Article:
Oil prices reversed losses in Asia on Tuesday morning with WTI gaining 40 cents to 43.04 and Brent oil up by 41 cents to 44.73. Traders are hoping that renewed interest in the June 2nd producers meeting will reach an accord after the April 20th meeting showed massive discord among OPEC members. Saudi Arabia seems to be the dominant factor in a final agreement as they bide their time to unfold their new future plans for revitalizing and shifting the Saudi economy away from its dependence on oil. According to Reuters crude oil futures rose, pushed up by a weaker dollar and a flood of new cash into the market, but analysts warned that fundamentals remain weak as a producer race for customers heats up in the Middle East.
“The global market is already close to balance, as analysts expect the market will try to test higher in coming months,” Standard Chartered bank said, adding that falling output OPEC would result in a rebalancing of oil markets soon.
Yet other analysts warned of more supply as Saudi Arabia and Iran seemingly ramp up output in a race for customers, further flooding the market with excess supplies.
“Saudi Arabia announced that it will complete an expansion of its Shaybah oil field by June, pushing capacity to 12 million barrels per day. Iran oil production has now increased by 1 million bpd since the beginning of the year, while Kuwait is expecting output to reach 3.15 million bpd by June after the end of a workers strike,” ANZ bank said.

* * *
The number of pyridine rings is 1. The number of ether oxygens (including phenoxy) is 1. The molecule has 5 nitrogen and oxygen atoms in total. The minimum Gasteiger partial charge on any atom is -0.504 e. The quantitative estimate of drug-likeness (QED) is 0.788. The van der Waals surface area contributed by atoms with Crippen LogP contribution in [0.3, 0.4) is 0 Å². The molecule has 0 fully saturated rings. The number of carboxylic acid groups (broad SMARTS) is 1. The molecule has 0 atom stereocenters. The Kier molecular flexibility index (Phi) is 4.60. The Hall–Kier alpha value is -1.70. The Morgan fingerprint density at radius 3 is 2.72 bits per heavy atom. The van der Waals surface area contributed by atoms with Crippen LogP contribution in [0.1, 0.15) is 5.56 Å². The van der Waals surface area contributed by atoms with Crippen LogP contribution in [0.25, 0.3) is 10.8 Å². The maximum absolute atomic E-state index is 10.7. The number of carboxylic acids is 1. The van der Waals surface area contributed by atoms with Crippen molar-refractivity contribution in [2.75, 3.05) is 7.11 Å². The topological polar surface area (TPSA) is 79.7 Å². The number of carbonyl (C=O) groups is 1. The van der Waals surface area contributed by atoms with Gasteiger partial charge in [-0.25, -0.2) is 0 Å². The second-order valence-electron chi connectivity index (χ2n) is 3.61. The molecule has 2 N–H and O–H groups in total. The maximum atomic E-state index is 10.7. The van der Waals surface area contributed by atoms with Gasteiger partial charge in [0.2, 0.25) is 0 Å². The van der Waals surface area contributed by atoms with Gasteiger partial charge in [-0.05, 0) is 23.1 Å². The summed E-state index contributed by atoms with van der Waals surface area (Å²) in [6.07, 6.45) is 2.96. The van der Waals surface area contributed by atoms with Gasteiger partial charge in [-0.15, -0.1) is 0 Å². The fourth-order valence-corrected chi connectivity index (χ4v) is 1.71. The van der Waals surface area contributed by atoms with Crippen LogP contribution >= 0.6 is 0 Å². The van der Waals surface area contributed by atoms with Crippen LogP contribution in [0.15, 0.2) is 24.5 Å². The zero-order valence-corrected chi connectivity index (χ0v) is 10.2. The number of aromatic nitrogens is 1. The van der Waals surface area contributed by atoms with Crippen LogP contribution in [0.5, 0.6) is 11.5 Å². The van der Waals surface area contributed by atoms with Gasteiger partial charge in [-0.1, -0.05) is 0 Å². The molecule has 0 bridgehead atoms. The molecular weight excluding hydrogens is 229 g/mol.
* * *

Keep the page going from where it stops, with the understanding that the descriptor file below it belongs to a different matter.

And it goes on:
Iran wants to get back to pre-sanction production of 4 million bpd. “The biggest bear risk to the oil market right now is that Iran’s ramp-up accelerates and then that Saudi Arabia does the same,” Citi said.
Just hours ago the Saudi Arabia’s cabinet has agreed on a broad-based economic reform plan, known as Vision 2030, revealing how the oil-reliant state plans to diversify its economy over the next 14 years.
Prince Mohammed bin Salman, the deputy crown prince, said on Monday that the country was building up the its Public Investment Fund to become a major player in global markets. He said Saudi Arabia was restructuring its housing ministry to increase the supply of affordable housing, and creating a “green card” system within five years to give expatriates long-term residence.
Salman al-Ansari, founder and president of the Washington DC-based Saudi American Public Relations Affairs Committee (SAPRAC), told Al Jazeera the green card system gives more rights to expatriates to invest in the country.
“Almost 10 million foreigners send their money back to their country, they can’t invest in this country, so by this green card idea, we are giving more rights to expats for investment or buy houses,” he said.
“That will create a big move for the Saudi economy. It is a visionary kind of move to not only help the Saudi economy and Saudi citizens but also help the foreigners in the country.”
Saudi Arabia will also sell shares in state oil giant Aramco and set up the world’s largest wealth fund in line with the plan, Mohamed bin Salman said separately in an interview to the Saudi-owned Al Arabiya news channel.